Each crew member is assigned a special role ranging from Captain to Medic to Engineer with unique tools and tasks that must be carried out.

While out on missions, players will have to keep an eye out for an assortment of hazards, monsters, and secret traitors looking to sink the vessel into the abyss.

A personal favorite that comes up time and time again, SOMA is easily the best underwater horror game ever released.

This isn’t all too surprising seeing as it was developed by Frictional Games, best known for the Amnesia series of psychological horror games.

Positioned as a follow-up to Dark Descent, SOMA centers on a man who undergoes a mysterious medical procedure only to wake up and find himself trapped in a deep-sea research facility.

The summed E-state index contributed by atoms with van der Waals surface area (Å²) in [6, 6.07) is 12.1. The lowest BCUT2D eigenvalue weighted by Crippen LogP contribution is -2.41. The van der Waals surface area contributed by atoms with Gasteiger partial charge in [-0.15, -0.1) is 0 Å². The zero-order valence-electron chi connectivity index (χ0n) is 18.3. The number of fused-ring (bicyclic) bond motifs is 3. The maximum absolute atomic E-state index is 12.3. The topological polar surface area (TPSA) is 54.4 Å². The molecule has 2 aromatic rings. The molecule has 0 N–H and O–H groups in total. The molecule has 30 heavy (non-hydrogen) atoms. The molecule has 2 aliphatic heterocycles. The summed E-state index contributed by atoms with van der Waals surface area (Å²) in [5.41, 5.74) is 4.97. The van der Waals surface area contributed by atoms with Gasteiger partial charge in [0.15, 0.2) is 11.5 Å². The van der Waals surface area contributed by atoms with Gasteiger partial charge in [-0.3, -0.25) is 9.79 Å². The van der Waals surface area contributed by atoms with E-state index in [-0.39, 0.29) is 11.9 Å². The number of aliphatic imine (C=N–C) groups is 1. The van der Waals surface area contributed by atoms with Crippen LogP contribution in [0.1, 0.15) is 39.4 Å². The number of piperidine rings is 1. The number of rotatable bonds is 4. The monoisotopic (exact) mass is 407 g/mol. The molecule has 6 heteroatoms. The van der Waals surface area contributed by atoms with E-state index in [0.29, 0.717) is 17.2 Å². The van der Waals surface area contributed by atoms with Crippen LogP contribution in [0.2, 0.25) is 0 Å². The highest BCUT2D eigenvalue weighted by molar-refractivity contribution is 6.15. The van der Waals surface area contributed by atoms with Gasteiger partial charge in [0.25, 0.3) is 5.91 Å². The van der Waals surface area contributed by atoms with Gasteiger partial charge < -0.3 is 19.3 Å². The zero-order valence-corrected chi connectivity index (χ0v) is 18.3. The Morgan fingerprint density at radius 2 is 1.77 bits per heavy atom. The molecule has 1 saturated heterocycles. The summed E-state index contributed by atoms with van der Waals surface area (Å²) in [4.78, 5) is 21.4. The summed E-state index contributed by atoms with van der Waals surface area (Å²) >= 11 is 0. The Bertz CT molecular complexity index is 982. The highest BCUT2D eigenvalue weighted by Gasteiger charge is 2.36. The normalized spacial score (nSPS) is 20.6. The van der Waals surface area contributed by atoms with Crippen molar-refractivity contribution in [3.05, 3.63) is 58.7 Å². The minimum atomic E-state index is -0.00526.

Desperate for answers, he embarks on a body-horror-fueled adventure to find out what happened to him, and escape this new nightmare.

Of course, this list wouldn’t be complete without a nod to Unknown Worlds’ hit open-world survival crafting game Subnautica.

For those unfamiliar, this game sees you crash-landing on an alien planet covered entirely with water and inhabited by diverse marine life.

After setting up a base and gathering some basic survival tools, players set out to explore the ocean to locate lost caches, beacons, and shipwrecks to advance their research.

Subnautica offers one of the most immersive underwater experiences with scalable difficulty options tailored for every playstyle.

ABZU is another underwater adventure game that sees you coming face to face with beautiful aquatic creatures beneath the ocean’s surface.